5 Ways Farmed and Wild Animal Welfare Intersect
The welfare of both farmed and wild animals is more connected than you may think.
At World Animal Protection we are working to protect both wild and farmed animals from the cruel systems that exploit and commodify them. While these represent two distinct program areas in our global campaigns for animals, there are many ways in which the welfare—or conversely, the exploitation—of wild and farmed animals intersect.
Nearly 250 million pounds of toxic pesticides are applied to soy and corn in the US just to produce these crops for feeding farmed animals. Factory farms raise billions of land animals—chickens, pigs, turkeys, and cows—in cruel, barren barns and pens, preventing them from grazing and foraging as they would naturally. Meat and dairy companies rely on billions of pounds of corn and soy for low-cost, high-calorie feed that makes farmed animals gain weight rapidly and puts enormous stress on their bodies.
Further, growing such massive quantities of just two crops entails applying millions of pounds of toxic chemicals to suppress the plants, insects, and animals that would otherwise make up our biodiverse agrarian ecosystems. Chemicals such as glyphosate, atrazine, and neonicotinoids are known to have devastating impacts on already threatened or endangered species. Glyphosate alone—100 million pounds of which was sprayed on corn and soy for animal feed in 2018—is known to pose risks to 93% of the plants and animals protected under the Endangered Species Act.
Increasing production of meat and dairy is consuming more and more land that wild animals consider home. The harms from the expansion of industrial agriculture are perhaps best exemplified by the alarming wildfires that continue to threaten biodiverse regions in Brazil. Many of the wildfires that have raged in the Amazon, Pantanal, and Cerrado biomes are the result of intentional fires set to clear land for intensive cattle farming or to grow soybeans for animal feed. These fires are killing and threatening precious habitats and species.
Last year, more than 1,000 individual fires threatened the Brazilian rainforest. We worked with local partners Pantanal Animal Technical Rescue Group, Instituto Homem Pantaneiro, Instituto Tamanduá, and Veterinary Care Center, to help rescue and protect wild animals threatened by the fires. Animals like Joaquim, a giant anteater cub who was abandoned by his mother who either fled or was killed during the fires in the Pantanal region.
Climate change is negatively impacting wild and farmed animals around the world. Polar ice melts are reducing the habitats and food sources of polar bears. Soaring temperatures and extreme heat waves have killed thousands of farmed animals trapped in poorly ventilated sheds. Severe natural disasters, such as Hurricane Florence in the US southeast in 2018, which are becoming more frequent and intense as a result of climate change, destroy factory farms housing thousands of animals and threaten wild animals in their wake.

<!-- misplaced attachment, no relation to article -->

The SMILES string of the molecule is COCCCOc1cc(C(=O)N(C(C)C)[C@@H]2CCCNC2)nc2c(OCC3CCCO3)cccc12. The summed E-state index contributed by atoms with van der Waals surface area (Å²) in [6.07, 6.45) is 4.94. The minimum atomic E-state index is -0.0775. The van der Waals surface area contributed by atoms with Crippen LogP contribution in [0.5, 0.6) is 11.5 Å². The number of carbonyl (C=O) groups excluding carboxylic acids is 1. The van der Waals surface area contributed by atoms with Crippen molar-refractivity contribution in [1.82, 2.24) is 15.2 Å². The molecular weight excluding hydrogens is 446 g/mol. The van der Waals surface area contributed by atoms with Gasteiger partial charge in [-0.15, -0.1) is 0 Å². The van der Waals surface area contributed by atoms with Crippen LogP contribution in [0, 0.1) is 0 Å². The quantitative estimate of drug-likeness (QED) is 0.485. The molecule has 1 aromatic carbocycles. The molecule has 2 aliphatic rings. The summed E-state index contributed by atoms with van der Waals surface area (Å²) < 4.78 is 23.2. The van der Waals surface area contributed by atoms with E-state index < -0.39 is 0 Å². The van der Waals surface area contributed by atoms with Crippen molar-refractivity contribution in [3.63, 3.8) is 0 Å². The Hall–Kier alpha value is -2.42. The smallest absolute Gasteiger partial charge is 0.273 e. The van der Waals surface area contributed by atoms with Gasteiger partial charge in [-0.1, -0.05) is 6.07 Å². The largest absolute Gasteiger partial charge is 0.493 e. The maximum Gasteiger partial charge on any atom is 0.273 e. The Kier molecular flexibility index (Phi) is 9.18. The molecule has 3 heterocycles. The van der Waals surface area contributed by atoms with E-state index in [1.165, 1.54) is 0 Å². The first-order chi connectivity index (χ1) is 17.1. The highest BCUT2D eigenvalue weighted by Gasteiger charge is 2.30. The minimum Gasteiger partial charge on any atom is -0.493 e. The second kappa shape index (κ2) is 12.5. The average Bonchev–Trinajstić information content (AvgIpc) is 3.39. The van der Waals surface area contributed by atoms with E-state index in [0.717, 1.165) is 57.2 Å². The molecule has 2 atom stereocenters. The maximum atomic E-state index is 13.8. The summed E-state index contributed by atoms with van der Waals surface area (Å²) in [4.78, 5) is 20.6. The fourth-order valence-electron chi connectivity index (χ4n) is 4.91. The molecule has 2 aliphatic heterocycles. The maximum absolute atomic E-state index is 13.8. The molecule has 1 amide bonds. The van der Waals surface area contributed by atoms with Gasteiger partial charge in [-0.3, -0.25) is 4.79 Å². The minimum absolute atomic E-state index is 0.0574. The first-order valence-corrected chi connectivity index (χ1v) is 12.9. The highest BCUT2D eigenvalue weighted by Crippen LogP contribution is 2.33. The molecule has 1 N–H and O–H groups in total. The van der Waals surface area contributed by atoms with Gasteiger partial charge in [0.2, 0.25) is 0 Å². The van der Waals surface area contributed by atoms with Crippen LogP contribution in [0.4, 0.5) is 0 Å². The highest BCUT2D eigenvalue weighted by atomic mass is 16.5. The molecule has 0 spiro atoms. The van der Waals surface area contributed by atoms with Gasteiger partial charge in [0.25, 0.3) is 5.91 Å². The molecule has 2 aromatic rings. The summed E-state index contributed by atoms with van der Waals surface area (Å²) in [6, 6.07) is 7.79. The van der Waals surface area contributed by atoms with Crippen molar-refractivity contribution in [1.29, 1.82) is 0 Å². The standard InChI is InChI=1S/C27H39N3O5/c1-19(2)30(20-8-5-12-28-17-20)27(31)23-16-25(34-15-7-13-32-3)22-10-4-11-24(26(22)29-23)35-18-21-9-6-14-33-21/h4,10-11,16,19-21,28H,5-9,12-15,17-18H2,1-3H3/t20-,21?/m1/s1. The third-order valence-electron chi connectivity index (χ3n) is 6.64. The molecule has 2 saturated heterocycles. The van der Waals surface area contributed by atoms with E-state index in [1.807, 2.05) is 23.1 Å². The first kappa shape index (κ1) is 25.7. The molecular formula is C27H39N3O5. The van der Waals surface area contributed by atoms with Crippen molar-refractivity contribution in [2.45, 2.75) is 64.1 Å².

Factory-farmed meat and dairy are a huge climate culprit often omitted from government and corporate plans to address climate change. Fossil fuels and other natural resources are exploited throughout the process of bringing feed to farmed animals and their products to our tables. A 2022 report from UN Intergovernmental Panel on Climate Change—drafted with contributions from 280 scientists—stressed that diets heavy in animal protein play a significant role in warming global temperatures and inefficiently use the limited land resources on the planet. The report places statistically high confidence on the statement that “Diets high in plant protein and low in meat and dairy are associated with lower [greenhouse gas] emissions.”
Ocean Dead Zones
Cramming thousands of sentient beings in tight quarters leads to aggressive behaviors, disease, and injury for farmed animals and creates an enormous amount of waste—too much for meat companies to manage sustainably.
This waste, often in the form of a semi-liquid slurry, is either sprayed onto cropland or stored in giant pits or lagoons. In either scenario, the nutrients, contaminants, and pathogens present in the manure can leach into nearby groundwater and surface waterways, eventually running off into the ocean. This results in excessive growth of oceanic vegetation like algal blooms, which kill the food sources of larger wildlife and deplete the oxygen levels. Areas of the ocean that contain little to no oxygen are called ‘dead zones.’
Farming Wild Animals
While it may be hard to believe, farming of wild animals for their meat, eggs, fur, skin, or other parts is a growing global problem. Lions and bears, for example, are farmed in several countries to fuel the global trade in their body parts, which are used in traditional medicinal products. The factory farming model has been forced upon ducks, geese, fish, bees, and octopuses in response to the increasing demand for animal-based food products.
Want to help both wild and farmed animals? Sign up for our Meating Halfway journey to learn about how reducing your meat consumption and adopting a more plant-based lifestyle can help protect animals and the planet.